Monday, 19 November 2012

On using "The Master" to draw dividing lines in audiences.

Rachel Cook's review of Paul Thomas Anserson's "The Master" has this as its header:
Riiiight. Because there are two species on the planet, right? So called "critics" and the rest of the audience. Because audiences aren't critical, I guess, and critics aren't the audience... Oh, wait: perhaps that is meant to be that critics aren't "real/genuine" audiences. And Rachel isn't a critic, having her work printed on a national platform, presumably being paid for it; no, she's with "most of us". Geez, I mean, haven't we got entire new generations coming out with Humanities qualifications who have been trained in the delights of criticism and analysis? Hell, I'm a pretender just like anyone else - and I have this blog to prove it - but critics siding with the great unwashed popular audience to sniff at unpopular critical opinion... condescends to everyone and benefits and respects no audience at all. Oh, I'm not really bashing Rachel Cook, not particularly even if her post has instigated this blogpost, but why buy into that rubbish Grand Canyon dichotomy between popular and critical audiences, as if the two never share a overprized box of pick-and-mix at the local multiplex, or a coffee at the repertory cinema somewhere in the city?
I liked "The Master". Do I get my "Elitist" pass now?
Do critics sit in the front rows and the rest of "us" at the back?
Cook asks, "Will the public want to see The Master twice? I doubt it."
Well, I'm the public and I do want to see "The Master" twice, because I believe repeat viewings will offer repeat rewards, perhaps further insights from the details. I see no benefit in such a generalisation and, again, it feels like condescention and class-baiting of some kind. And from the critic of 'The Guardian'. Some films, you know, need watching more than once ('The Shining' seems to improve with every watch, for example). Isn't that one of the first insights of critical thinking?
She says that neither of the  lead characters in "The Master" change. That is not my perception at all. "But no film, surely, should end exactly where it began," she adds. Really? No? Why not? Because of the all-powerful if tired and trite concepts of character "journeys" and "arcs"? And what if lack of movement - narratively; geographically; for characters  - is the very point of the film? Stagnation is a theme in itself, for example. And that is not what happens in "The Master". Perhaps character obliqueness is the very point. Perhaps the changes are slight or barely percievable... not everything has to be underlined. And the two main characters of the film do change, and they don't change: that's part of the thematic content too and their mystery.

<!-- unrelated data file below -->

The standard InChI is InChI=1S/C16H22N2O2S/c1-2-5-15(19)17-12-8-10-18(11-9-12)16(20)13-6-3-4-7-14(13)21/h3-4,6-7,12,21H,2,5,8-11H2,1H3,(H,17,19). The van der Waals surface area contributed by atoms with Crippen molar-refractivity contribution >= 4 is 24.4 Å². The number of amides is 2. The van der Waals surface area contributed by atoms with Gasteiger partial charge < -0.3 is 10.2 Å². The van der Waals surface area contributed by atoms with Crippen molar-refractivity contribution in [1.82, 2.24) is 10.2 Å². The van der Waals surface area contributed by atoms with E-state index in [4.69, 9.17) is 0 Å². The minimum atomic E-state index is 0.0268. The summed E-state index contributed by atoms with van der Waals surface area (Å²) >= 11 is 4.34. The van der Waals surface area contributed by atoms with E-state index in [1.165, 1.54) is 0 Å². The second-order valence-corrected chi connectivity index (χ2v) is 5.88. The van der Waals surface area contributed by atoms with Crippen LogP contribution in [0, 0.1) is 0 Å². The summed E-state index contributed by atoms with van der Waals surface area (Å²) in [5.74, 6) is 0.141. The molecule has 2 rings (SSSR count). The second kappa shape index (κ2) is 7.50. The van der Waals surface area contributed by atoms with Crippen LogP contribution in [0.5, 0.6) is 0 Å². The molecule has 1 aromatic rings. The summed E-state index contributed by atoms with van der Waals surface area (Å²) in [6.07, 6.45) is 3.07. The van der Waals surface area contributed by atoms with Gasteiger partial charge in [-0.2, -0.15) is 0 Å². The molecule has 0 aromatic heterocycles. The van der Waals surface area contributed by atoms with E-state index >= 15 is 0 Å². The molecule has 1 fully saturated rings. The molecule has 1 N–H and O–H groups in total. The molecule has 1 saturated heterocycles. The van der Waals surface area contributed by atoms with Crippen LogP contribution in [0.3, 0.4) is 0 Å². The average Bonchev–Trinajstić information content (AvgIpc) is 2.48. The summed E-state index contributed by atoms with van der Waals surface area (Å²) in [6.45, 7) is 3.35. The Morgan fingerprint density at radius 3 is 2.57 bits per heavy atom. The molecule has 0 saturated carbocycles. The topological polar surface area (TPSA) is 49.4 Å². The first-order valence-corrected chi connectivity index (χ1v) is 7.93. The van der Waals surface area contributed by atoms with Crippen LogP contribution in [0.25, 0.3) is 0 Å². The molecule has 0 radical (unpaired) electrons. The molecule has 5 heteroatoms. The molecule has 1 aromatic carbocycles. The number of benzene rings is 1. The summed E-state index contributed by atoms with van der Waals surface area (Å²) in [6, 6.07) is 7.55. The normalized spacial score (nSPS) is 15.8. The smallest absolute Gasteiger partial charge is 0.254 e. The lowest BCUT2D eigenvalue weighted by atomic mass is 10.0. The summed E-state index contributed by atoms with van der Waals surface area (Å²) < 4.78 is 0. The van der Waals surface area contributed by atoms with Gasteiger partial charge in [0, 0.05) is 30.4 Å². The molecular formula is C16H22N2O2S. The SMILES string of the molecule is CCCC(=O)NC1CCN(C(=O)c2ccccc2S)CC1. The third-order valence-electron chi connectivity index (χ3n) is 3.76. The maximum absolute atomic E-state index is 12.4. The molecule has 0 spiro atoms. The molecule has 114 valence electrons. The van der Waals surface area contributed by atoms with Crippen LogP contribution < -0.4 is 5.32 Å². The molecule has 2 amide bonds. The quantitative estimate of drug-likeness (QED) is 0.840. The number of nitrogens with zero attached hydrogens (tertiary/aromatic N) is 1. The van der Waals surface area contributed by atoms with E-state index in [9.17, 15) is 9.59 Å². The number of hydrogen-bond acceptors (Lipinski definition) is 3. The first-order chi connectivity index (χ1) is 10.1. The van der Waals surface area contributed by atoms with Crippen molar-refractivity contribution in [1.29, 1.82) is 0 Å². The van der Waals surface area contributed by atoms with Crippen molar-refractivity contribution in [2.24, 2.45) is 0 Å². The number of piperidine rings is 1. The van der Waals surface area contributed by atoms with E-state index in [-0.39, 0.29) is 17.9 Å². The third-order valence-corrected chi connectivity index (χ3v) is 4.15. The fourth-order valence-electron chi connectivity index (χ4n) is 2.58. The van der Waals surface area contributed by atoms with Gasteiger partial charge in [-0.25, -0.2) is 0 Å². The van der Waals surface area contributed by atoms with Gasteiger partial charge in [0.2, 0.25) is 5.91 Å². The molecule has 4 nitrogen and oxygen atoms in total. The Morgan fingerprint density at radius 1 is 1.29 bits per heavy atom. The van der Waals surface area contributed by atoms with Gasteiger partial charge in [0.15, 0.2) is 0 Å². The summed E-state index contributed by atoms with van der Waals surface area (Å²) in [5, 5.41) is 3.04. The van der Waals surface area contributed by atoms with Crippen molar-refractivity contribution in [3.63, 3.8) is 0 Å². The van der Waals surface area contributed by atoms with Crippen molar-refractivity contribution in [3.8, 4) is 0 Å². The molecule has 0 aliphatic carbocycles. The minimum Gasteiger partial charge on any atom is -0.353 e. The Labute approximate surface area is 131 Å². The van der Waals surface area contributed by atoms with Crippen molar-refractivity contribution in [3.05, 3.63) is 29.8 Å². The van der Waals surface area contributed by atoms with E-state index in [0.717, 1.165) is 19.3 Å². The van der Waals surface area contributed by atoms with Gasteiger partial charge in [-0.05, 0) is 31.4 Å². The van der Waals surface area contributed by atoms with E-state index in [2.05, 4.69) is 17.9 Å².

But, yeah, my reading of the film and my opinion of it and the performances differ from Rachel Cook's, and that's okay. That's why I feel compelled to blog, sporadically, because opinions are what we have. But sniffiness isn't enlightening. "The Master" is heavy-going because, well, that's part of its aesthetic. You can't chide a cat for being cute: that's what the thing is, and you start by giving in to what the thing is and go from there by paying attention to the cuteness, to accepting the cuteness, to blogging about it and, in later stages, amusingly captioning photos of it.  
And hell, not all films are for everyone, right? I saw "Skyfall" - great mainstream entertainment - and "The Master" - great arthouse entertainment - on the same weekend, and they served different pleasure centres because they have different agendas. Both are grand flawed gestures worthy of debate - why not!? -  but I see no great reward in setting up mainstream and arthouse as completely antithetical to one another. Indeed, I see the latest Bond revival with Daniel Craig as a highly successfuly mainstream/arthouse hybrid/crossover. Oh, I can be as pigheadedly opinionated as any other film fan (recent examples: email discussions with a friend over the stupidity of Argento's "The Bird With The Crystal Plumage" [me:it is]) and that probably makes me/us as tedious as many film fanatics - but damn it, we're all in it together. I may raise an eyebrow when Mark Kermode is a vocal fan of the "Twilight" and "High School Musical" franchises, but he's a great popularist critic and even if I don't agree, he knows how to verbalise why and how and comes from the starting point that the audience is a united thing, not a fragmented, class-ridden thing. Well yes, film is a joy, but it also reveals so much about us and how we think, feel and conceive the world around us as undividuals and collectively. But, first of all, it is a joy. When you start drawing lines in the sand, if you are a critic, it strikes me as disingenuous; strikes me as buying into the vision of critics as know-alls-and-know-nothings in order to circumnavigate the fact that you don't know how to explicate why you feel the film did not work. And that is why for me Rachel Cook's utilisation of ye olde "Us and Them" seems more, shall we say, "Well THEY didn't like it either, so there!"
If you are looking for a more rounded and respectful appraisal of "The Master", where critical reservations are backed up with acute observations, then try Calum Marsh's review at Slant Magazine. I think he reads it right although I believe the film is great despite its apparent flaws. And then there's Slant's Tom Stempel notes, but I also read some of 'The Master' differently to him.

No comments: